How the Chinese view International Law

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With the precarious situation unfolding in the South China Sea and the Diaoyu/Senkaku Islands over the past several months, the world’s attention has been drawn to China’s pivotal role of maintaining stability in the Asia-Pacific region. As China’s economic and political influence has grown in the past few decades, scholars have been analyzing and evaluating China’s approach to global politics, particularly international law. In light of these continuing international disputes, it is important to understand contemporary international relations, specifically in relation to China, a significant yet relatively new player in the existing American-led international order.

In the three decades immediately following the establishment of the state’s communist regime (the Peoples’ Republic of China or PRC) in 1949, the Chinese government adopted a policy of “starting anew” (“另起炉灶” and “打扫干净屋子再请客”). This strategy amounted to the elimination of all traces of imperial influence over China with an emphasis on the sovereignty of an independent China, and the concordant development of the Five Principles of Peaceful Coexistence, which were enacted in 1954.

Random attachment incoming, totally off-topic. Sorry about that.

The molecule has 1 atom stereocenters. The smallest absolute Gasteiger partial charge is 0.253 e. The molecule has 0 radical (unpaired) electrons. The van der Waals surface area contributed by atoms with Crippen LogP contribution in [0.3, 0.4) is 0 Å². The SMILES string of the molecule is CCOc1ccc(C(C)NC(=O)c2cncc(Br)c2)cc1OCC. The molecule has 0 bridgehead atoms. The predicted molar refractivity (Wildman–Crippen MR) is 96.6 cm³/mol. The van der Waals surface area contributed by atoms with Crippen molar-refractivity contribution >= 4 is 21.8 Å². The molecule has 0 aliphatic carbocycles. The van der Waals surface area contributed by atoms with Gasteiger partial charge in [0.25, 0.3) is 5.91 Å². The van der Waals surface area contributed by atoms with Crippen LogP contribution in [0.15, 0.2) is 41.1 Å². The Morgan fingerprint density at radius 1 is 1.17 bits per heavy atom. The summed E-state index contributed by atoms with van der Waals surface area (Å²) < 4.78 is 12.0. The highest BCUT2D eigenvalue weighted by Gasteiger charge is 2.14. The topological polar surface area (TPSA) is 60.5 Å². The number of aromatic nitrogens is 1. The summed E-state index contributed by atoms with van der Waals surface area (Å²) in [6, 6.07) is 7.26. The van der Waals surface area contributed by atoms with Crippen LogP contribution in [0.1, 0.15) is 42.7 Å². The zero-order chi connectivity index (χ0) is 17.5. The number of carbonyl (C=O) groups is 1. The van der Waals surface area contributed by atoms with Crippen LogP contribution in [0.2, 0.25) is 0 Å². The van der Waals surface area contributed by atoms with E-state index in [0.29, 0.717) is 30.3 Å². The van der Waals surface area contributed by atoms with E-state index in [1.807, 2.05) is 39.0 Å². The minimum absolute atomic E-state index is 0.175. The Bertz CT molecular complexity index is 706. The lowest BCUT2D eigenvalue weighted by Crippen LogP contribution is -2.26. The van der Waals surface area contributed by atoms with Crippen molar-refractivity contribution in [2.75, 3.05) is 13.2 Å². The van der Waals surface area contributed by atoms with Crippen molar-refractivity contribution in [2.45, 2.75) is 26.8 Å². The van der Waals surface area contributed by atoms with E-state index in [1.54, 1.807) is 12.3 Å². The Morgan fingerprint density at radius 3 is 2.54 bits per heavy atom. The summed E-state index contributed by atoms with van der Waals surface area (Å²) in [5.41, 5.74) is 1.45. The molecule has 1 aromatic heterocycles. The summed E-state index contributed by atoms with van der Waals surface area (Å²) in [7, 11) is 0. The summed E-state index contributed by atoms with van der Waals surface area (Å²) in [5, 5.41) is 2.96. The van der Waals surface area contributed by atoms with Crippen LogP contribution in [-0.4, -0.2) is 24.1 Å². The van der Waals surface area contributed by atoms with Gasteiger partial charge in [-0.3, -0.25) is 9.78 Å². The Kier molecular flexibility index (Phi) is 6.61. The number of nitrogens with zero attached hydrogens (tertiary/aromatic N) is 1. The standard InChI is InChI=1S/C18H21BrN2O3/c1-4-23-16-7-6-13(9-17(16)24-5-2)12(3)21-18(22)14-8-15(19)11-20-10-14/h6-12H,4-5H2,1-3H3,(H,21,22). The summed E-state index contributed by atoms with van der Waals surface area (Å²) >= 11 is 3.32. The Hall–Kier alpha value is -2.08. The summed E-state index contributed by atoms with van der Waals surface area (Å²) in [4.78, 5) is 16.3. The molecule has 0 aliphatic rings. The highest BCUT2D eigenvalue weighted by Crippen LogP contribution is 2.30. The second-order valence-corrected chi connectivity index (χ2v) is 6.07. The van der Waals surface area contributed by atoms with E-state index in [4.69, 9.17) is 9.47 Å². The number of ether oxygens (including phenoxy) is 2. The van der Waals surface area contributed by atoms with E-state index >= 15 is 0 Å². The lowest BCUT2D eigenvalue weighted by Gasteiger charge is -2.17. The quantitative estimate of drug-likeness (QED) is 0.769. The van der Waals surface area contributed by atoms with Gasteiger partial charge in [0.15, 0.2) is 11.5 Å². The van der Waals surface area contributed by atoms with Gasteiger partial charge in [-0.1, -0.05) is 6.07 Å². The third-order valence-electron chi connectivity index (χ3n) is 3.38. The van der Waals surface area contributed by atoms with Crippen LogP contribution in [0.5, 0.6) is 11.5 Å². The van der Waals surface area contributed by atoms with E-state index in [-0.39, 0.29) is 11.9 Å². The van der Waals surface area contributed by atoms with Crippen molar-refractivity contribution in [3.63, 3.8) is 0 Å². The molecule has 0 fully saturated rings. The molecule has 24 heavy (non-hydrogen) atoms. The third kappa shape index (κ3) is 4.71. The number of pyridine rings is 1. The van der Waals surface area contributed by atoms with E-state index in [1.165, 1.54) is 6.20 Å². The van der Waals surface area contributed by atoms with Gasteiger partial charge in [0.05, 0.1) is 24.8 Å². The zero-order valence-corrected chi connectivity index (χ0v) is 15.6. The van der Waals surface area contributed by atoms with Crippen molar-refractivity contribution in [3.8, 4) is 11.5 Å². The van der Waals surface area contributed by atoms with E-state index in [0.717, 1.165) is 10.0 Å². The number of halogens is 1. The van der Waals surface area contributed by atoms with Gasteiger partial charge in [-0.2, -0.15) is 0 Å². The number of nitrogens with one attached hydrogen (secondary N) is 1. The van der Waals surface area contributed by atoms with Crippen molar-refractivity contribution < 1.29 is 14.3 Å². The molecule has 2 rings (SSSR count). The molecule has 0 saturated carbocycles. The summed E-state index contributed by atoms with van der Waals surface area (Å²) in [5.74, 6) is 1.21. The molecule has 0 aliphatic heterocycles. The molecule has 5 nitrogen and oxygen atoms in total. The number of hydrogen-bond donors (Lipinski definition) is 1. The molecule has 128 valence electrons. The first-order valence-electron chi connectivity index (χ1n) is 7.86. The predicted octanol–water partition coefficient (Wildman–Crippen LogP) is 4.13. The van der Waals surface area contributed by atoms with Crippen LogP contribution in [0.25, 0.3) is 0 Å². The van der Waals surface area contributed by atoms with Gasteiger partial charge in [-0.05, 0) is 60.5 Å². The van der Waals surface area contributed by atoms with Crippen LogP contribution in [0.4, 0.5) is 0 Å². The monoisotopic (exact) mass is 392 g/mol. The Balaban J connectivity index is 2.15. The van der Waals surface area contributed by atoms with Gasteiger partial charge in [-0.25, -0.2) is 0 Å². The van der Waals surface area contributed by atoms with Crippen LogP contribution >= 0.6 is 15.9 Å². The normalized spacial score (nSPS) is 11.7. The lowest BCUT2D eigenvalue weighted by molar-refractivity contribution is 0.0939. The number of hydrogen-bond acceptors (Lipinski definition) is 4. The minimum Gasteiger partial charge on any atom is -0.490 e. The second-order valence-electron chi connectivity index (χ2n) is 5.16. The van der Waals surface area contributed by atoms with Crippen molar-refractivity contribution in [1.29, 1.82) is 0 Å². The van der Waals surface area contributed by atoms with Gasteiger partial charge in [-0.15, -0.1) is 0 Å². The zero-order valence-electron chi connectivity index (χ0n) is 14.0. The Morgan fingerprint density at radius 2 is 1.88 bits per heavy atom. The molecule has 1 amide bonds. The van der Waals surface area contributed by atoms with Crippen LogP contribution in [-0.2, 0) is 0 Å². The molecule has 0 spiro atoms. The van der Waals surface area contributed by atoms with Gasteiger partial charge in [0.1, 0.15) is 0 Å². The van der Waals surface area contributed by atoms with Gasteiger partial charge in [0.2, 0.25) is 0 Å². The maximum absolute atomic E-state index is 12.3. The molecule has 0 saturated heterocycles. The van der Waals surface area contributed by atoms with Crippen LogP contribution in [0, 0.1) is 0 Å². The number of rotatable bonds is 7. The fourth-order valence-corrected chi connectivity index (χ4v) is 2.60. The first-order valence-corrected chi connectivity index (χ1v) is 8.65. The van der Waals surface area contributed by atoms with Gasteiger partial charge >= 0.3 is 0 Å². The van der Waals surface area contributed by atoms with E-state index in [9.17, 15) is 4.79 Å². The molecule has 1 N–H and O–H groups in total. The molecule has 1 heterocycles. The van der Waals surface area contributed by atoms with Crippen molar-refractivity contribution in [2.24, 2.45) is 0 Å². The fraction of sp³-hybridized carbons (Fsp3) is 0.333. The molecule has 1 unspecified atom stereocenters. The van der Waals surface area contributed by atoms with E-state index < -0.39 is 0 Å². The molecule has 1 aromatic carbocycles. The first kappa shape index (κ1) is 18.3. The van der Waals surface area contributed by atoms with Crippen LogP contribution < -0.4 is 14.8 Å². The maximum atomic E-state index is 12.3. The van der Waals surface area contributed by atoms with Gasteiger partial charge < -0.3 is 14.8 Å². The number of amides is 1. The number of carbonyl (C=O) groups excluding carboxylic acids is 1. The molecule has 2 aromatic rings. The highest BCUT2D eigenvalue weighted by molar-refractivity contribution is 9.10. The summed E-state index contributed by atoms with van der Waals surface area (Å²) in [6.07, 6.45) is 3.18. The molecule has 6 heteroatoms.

The Five Principles were based, in large part, upon the core values of the United Nations Charter, which hold state sovereignty in the highest regard. Concurrent to their development, China became cautious about numerous international laws, which the PRC perceived as imperial weapons serving the agendas of Western powers. During the Cold War era, the Western Bloc was wary of the East, as evidenced by its initial reluctance to admit the PRC into the international community. It was not until 1971 that China regained its seat at the United Nations.

How the Chinese view International Law

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